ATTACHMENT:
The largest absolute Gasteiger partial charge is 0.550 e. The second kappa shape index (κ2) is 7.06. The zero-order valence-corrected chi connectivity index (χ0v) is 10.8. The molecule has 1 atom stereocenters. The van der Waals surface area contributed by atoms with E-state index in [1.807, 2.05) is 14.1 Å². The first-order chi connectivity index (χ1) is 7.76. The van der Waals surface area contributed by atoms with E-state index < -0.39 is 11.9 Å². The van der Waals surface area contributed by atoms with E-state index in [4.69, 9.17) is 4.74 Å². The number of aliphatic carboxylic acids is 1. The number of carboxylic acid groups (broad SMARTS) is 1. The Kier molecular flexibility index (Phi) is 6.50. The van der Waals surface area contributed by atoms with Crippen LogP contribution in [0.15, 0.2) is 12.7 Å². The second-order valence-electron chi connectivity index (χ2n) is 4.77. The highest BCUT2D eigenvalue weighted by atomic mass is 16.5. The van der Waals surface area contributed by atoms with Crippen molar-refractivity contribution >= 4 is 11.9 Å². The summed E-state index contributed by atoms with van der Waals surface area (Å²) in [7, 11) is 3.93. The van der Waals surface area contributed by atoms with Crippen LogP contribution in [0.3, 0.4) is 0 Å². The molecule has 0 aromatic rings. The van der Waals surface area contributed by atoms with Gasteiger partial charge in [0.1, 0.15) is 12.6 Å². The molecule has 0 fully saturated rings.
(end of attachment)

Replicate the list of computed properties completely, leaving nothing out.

The largest absolute Gasteiger partial charge is 0.550 e. The second kappa shape index (κ2) is 7.06. The zero-order valence-corrected chi connectivity index (χ0v) is 10.8. The molecule has 1 atom stereocenters. The van der Waals surface area contributed by atoms with E-state index in [1.807, 2.05) is 14.1 Å². The first-order chi connectivity index (χ1) is 7.76. The van der Waals surface area contributed by atoms with E-state index < -0.39 is 11.9 Å². The van der Waals surface area contributed by atoms with E-state index in [4.69, 9.17) is 4.74 Å². The number of aliphatic carboxylic acids is 1. The number of carboxylic acid groups (broad SMARTS) is 1. The Kier molecular flexibility index (Phi) is 6.50. The van der Waals surface area contributed by atoms with Crippen LogP contribution in [0.15, 0.2) is 12.7 Å². The second-order valence-electron chi connectivity index (χ2n) is 4.77. The highest BCUT2D eigenvalue weighted by atomic mass is 16.5. The van der Waals surface area contributed by atoms with Crippen molar-refractivity contribution >= 4 is 11.9 Å². The summed E-state index contributed by atoms with van der Waals surface area (Å²) in [7, 11) is 3.93. The van der Waals surface area contributed by atoms with Crippen LogP contribution in [0.3, 0.4) is 0 Å². The molecule has 0 aromatic rings. The van der Waals surface area contributed by atoms with Gasteiger partial charge in [0.1, 0.15) is 12.6 Å². The molecule has 0 fully saturated rings.